16. Styles, Genres, and Contexts


1. 이미자, “동백아가씨” (2013 version)

1. Yi Mi-ja, “Tongbaek agassi” (Miss Camellia) (2013 version)

From: Tongbaek agassi, Midopa LM 1200037, 1964, 33 ⅓ rpm.

Yi Mi-ja: vocal; Paek Yŏng-ho: music; Han San-do: lyrics.



“Tongbaek agassi” is one of the signature songs of Yi Mi-ja, who is also known as the ‘queen of elegy.’ This song was originally written as the theme song for the film Tongbaek agassi released in 1964. The soundtrack of the film was published by Jigu Records in the same year. The song “Tongbaek agassi” topped the chart for 35 consecutive weeks and the album sales reached over a million copies, thereby setting a new record in the Korean music industry at that time. However, the song was banned in 1965 by the then ruling military government for containing the ‘Japanese style’ until its censorship was lifted by the succeeding military government in 1987.

2. 거미, “동백아가씨”

2. Gummy, “Tongbaek agassi” (Miss Camelia)

From: Live performance at the KBS2 music programme Purhu ĭi Myŏnggok: Chŏnsŏrŭl Noraehada (Eternal Classics: Singing Out the Legend), broadcast on 15 March 2014.

Gummy: vocal; Paek Yŏng-ho: music; Han San-do: lyrics.


In this video clip, the R&B singer Gummy performs Yi Mi-ja’s “Tongbaek agassi” in the long running cover competition programme of the KBS, Eternal Classics: Singing Out the Legend. Gummy employs trot, R&B and rock styles in her singing. The instrumentation and arrangement for the music is also diverse; it includes the traditional Korean zither, tango rhythms and large orchestra, to complement the singer’s vocal delivery.

3. 주현미, “비 내리는 영동교”

3. Chu Hyŏn-mi, “Pi naeri nŭn Yŏngdonggyo” (Rain on Yŏngdong Bridge)

From: Pi naerinŭn yŏngdonggyo (Rain on Yŏngdong Bridge), Oasis Records OL-2628, 1985, 33 ⅓ rpm.

Chu Hyŏn-mi: vocal; Nam Kug-in: music; lyrics: Chŏng Ŭn-i.



It is the title song of Chu Hyŏn-mi’s first album. Chu Hyŏn-mi, renowned for her elaborate vocal techniques, contributed to the development of a new style of trot by singing with up-tempo disco rhythms and light-hearted playful lyrics. This trot song is in the A major and many Korean trot songs began to adopt a major scale.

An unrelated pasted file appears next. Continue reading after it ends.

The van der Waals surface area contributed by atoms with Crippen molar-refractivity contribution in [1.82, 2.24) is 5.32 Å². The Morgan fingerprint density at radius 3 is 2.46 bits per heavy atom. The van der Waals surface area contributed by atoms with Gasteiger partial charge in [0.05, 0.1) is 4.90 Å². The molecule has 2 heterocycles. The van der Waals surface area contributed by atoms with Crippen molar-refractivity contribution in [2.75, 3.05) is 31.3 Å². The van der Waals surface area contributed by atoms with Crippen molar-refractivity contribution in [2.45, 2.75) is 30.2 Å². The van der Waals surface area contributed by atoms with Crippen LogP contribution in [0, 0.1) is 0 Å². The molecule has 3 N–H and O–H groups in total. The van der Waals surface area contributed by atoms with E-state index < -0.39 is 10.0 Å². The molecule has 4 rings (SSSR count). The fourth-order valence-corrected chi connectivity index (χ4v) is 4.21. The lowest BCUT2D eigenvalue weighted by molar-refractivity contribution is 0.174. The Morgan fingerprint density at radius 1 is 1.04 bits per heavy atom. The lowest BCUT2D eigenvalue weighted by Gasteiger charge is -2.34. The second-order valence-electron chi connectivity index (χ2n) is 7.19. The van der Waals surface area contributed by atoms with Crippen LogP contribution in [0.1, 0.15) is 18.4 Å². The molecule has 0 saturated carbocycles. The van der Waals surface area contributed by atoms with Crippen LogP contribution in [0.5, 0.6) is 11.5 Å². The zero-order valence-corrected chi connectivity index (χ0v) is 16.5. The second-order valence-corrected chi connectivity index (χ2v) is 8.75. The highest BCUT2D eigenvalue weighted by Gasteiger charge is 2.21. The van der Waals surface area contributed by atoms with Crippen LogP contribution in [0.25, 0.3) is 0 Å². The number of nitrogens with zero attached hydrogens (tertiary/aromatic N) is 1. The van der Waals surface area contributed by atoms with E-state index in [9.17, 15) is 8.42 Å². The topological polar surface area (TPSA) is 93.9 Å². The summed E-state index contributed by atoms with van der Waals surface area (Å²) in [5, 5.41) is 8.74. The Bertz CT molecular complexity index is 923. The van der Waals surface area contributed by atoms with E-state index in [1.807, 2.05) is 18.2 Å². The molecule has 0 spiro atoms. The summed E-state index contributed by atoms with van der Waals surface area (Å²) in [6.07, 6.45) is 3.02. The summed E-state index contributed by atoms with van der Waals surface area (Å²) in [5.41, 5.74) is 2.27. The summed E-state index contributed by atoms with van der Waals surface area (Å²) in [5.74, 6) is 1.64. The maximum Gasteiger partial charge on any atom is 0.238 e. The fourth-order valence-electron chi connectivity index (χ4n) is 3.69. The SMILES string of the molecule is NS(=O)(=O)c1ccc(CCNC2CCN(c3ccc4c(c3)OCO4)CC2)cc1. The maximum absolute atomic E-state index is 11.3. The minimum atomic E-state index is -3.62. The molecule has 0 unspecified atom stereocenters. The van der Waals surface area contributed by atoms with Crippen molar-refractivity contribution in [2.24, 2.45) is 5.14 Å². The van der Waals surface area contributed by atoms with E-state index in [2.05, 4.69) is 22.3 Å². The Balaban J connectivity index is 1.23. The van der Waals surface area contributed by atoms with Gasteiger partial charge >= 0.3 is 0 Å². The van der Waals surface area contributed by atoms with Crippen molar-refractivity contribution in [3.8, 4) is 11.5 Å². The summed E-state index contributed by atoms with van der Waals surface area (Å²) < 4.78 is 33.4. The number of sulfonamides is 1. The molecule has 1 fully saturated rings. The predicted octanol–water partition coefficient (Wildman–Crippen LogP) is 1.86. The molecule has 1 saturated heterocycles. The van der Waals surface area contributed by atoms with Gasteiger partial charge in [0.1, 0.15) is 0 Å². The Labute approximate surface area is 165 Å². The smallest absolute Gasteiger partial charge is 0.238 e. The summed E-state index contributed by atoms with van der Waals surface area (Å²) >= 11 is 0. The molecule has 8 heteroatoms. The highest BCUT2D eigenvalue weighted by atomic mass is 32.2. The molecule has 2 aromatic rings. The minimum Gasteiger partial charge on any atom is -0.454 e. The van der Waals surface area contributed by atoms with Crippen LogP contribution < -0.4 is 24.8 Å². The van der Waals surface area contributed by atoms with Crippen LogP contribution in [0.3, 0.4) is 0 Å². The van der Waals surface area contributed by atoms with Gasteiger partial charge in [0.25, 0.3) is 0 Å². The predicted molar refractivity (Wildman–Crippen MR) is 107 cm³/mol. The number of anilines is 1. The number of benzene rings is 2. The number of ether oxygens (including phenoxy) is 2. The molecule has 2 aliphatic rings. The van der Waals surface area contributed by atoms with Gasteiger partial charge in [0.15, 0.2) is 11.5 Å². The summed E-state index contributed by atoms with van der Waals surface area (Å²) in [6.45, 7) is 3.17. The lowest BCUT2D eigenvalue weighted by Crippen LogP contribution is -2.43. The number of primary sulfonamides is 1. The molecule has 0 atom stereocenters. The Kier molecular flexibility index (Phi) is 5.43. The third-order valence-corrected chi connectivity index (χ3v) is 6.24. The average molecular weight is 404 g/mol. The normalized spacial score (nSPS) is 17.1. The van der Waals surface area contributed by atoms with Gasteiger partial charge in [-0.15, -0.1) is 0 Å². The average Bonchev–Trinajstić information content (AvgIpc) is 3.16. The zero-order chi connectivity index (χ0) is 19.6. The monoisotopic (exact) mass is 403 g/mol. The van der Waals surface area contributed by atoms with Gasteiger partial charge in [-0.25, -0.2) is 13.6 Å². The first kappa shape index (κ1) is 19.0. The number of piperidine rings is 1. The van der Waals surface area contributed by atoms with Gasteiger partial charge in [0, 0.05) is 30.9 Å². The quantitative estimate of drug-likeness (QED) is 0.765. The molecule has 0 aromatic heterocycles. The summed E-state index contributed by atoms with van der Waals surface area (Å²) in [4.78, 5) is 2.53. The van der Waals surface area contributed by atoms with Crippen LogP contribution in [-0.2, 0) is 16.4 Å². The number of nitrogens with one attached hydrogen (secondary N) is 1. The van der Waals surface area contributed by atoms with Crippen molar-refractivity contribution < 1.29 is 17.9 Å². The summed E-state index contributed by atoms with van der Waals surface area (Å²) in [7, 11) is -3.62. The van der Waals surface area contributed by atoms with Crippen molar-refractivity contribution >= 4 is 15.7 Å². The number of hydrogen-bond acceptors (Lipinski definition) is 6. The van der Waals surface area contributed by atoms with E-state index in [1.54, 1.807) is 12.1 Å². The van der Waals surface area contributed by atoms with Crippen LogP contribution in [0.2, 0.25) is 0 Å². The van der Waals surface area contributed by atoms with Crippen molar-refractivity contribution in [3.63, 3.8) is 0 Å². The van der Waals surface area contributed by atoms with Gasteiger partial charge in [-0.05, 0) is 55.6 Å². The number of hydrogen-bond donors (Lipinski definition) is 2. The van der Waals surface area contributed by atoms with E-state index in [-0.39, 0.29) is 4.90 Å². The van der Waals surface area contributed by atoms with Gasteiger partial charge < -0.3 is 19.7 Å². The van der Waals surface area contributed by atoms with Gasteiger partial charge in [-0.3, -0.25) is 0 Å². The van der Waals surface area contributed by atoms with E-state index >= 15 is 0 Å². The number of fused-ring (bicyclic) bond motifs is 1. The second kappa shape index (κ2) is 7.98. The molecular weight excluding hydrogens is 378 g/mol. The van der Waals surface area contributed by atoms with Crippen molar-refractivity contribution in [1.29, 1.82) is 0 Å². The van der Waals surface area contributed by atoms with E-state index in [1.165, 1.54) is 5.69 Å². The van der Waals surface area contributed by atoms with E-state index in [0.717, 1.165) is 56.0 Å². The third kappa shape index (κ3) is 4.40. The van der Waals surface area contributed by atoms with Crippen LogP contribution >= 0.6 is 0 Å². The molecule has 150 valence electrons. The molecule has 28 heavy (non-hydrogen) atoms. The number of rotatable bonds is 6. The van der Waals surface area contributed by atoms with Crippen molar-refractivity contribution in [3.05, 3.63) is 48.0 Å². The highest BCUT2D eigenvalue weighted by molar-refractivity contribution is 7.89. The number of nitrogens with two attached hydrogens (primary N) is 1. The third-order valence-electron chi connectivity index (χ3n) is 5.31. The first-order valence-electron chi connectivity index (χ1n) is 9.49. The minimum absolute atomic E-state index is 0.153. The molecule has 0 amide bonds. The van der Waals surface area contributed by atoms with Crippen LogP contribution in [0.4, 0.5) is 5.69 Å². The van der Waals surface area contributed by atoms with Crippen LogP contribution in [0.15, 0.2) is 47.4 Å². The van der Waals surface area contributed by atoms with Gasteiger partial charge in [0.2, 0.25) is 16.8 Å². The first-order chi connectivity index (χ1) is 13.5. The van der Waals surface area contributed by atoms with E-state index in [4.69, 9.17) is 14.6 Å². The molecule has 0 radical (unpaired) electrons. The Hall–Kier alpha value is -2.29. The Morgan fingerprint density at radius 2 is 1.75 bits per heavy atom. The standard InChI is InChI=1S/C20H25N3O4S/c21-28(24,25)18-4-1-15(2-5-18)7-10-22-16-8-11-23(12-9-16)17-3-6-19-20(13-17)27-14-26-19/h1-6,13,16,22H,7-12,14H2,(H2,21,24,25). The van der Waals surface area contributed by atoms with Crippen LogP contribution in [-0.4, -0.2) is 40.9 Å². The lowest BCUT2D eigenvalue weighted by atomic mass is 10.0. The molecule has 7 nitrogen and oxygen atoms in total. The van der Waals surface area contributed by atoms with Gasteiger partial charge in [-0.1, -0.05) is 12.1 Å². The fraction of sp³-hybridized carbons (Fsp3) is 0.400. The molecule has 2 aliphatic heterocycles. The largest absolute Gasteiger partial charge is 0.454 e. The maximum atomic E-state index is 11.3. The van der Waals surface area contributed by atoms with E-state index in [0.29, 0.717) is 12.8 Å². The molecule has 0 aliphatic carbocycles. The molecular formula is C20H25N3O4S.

4. 주현미 & 서현 (소녀시대), “짜라자짜”

4. Chu Hyŏn-mi and Sŏhyŏn of Girls Generation, “Tcharajatcha”

From: Live performance in the Inkigayo programme of SBS on 8 September 2009.

Chu Hyŏn-mi: vocal; Sŏhyŏn: vocal; Kim To-hun: music & ltrics; Hwang Sŏng-jin: lyrics.


Chu Hyŏn-mi performs with Sŏhyŏn, a member of the female idol group Girls Generation, thereby bringing the trot and pop ballad styles together.

5. 남진, “임과 함께”

5. Nam Chin, “Nim kwa Hamkke” (With My Love)

From: Nim kwa Hamkke/Marŏpsi kamnida, Jigu JLS-120597, 1972, 33 ⅓ rpm.

Nam Chin: vocal; Nam Kug-in: music; Ko Hyang: lyrics.



Nam Chin was one of most popular male trot singers in the 1970’s and early 1980’s, along with Na Hun-a. He often combined pop and rock styles in his singing. In addition to his singing, Nam Chin also starred in a number of films. This song “Nim kwa Hamkke”, which is exuberant and fast paced, is an example of his flamboyant singing and performance style.

6. 조용필, “돌아와요 부산항에”

6. Cho Yong-p’il, “Torawayo pusanhang e” (Come Back to Pusan Habour)

From: Cho Yong-p’il 1-chip (The First Album of Cho Yong-p’il), Jigu JLS-1201546, 33 ⅓ rpm.

Cho Yong-p’il: vocal; Hwang Sŏn-u: music & lyrics.



Dubbed the ‘singer of the nation’ (kungmin kasu), Cho Yong-p’il covers a wide range of Korean popular music including rock, trot, pop ballad and dance. He began his music career in 1968, playing in several rock bands in the early 1970’s. “Torawayo pusanhang e” is a trot song which launched Cho Yong-p’il’s solo career in 1975 both in South Korea and in Japan.

7. 국가스텐, “한 잔의 추억”

7. Guckkasten, “Hanjan ŭi ch’uŏk” (A Glass of Memories)

From: Live performance in the MBC TV programme, I Am A Singer Special: Best Ten Performances, on 18 September 2013.

Ha Hyŏn-u: vocal, guitar; Chŏn Kyu-ho: guitar; Kim Ki-pŏm: bass; Yi Chŏng-kil: drums.


On this YouTube clip, an indie rock band Guckkasten gives a rock rendition of Yi Chang-hŭi’s 1974 song, “Hanjan ŭi ch’uŏk” (A Glass of Memories). Guckkasten gave their first performance of this song in the cover competition of the MBC programme I Am a Singer on 3 June 2012. The lead singer Ha Hyŏn-u’s extensive vocal range and eloquent technique give this song a highly original and elaborate interpretation of the original song from the 1970’s.

8. Big Bang, “Fantastic Baby”

From: An official YouTube music video of YG Entertainment, 2012.

G-Dragon: Music & lyrics; TOP: Music and lyrics, Teddy: Music and lyrics.


The music video of “Fantastic Baby” by the five-member boy band Big Bang illustrates the ever-growing importance of music videos and visual aesthetics in Korean popular music, especially for K-pop. This song offers highly eclectic and densely woven musical and visual texts. As with most K-pop music video production, “Fantastic Baby” has been released in two languages targeting both domestic and international audiences: the Korean version was released on YouTube in February 2012 and the Japanese version in March 2012. It won the Best Dance Video for the MTV Video Music Awards Japan in 2013.